THR: So you would do it again without hesitation?
Gary: Maybe you can start a campaign for us.

Offline georgiapeach

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Re: TAR 21: Gary Wojnar & Will Chiola "Best Friends/Substitute Teachers"
« Reply #46 on: October 24, 2012, 08:34:10 AM »
MSN:

'Amazing Race' Exit Interview: Gary and Will
Substitute-teaching superfans lose but leave with an epic story
By Diane Vadino Mon 1:37 PM

Superfans Will Chiola and Gary Wojnar (who, we're going to say, look a good 10 years younger than their ages of 53 and 52, respectively) finally exited "The Amazing Race" last night, after a series of near-misses. We talked to them about how they took the loss, the best possible preparation for the show, and how they managed to get on—after "seven or eight" rejections.




MSN TV: How are you guys feeling today:


Will: A little bit depressed. Just looking at the episode, you wish you could go back and do different things—and of course, you can't. 


Gary: It was like "The Twilight Zone." It hurt just as much the second time. It was just kind of hard to accept—we wanted on for so long, for so many years, and we finally got the opportunity. 


Will: We feel like we let our fans down.


So how many times did you actually apply to the show?


Gary: It was about seven or eight times—we started in season six. We just kept applying together, even though they say you can't. Will said, "Let's apply again—what can they do, say no?"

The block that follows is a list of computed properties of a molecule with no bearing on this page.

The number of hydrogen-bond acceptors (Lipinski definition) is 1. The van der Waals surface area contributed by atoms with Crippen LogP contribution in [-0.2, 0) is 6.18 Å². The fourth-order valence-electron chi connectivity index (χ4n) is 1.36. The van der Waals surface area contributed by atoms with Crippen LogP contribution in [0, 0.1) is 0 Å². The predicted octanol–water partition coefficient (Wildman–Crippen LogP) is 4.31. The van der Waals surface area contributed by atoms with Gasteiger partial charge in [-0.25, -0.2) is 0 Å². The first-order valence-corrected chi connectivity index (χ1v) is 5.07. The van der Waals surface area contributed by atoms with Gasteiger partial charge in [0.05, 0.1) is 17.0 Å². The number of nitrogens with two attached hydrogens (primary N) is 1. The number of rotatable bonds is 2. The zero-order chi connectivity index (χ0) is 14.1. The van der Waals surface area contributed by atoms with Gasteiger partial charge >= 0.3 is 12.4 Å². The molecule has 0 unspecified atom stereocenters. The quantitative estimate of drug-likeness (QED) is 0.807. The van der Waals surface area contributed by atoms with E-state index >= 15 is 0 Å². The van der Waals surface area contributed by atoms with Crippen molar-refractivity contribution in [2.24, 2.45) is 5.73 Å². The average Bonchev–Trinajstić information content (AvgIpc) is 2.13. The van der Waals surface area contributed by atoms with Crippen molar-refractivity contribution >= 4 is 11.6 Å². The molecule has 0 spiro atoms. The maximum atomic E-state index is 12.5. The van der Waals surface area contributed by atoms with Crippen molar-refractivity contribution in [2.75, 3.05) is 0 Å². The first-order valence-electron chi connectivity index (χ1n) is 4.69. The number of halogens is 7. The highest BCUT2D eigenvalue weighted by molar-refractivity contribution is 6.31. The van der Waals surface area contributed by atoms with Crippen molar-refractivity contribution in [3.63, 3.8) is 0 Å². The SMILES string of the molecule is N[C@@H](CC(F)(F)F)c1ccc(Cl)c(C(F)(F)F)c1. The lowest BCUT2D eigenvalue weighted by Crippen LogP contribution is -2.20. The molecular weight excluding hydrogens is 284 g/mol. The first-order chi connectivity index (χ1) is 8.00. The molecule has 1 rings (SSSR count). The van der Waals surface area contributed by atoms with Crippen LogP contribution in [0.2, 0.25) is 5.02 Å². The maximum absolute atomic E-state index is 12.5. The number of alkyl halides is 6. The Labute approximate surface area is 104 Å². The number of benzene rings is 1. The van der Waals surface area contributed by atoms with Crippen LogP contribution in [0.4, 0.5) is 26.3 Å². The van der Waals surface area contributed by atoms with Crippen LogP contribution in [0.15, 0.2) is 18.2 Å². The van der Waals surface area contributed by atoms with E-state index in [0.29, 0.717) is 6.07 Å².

What made the difference this time?


Gary: This time, we had a very good idea. We went to worldraceproductions.com—we wanted to find the magic button that had all the inside info on getting on the show. I went to an [Internet] registration site to see who registered it, thinking maybe we'd send them an email. But it turned out that no one had bought it—it was for sale. So I bought it for $10 dollars. We printed the name on a big banner, and we showed it in our video—we said on camera, "We're tired of applying year after year . And that's right—we bought your domain name." And we told them we'd make it into an adult dating site. A week or two later, we got the call.


That's amazing.


Gary: One of the casting directors said, "We're not sure whether to be afraid of you." But we were just kidding—we wouldn't have made it in an adult dating site


Will: I think it did show that Gary and I can think outside the box.


Being super-fans, you obviously thought a lot about how to prepare for the show. What weren't you ready for?


Will: We didn't know how hard it was going to be to communicate with the locals. We didn't want to get mad at them for not taking us from point A to B but to point C. We gave them a little bit of extra money when we could.


Gary: Watching it on TV, or reading about it on the Internet—it does't prepare you. The poverty was so oppressive. But what I didn't think would be possible was that people in Indonesia and Bangladesh, they always had a smile on their face. There's a universal language of a smile or a thumb's up. They did so much to help us.


Will: We know that the cab drivers aren't competing for a million dollars.


Gary: For instance, in Dhaka, when we went to the first roadblock, the cab driver kept going "Shortcut! Shortcut!" It ended up not being a shortcut—we were out in the agricultural areas. The city is so congested and so large we were almost an hour behind the other teams at the Roadblock, and couldn't catch up.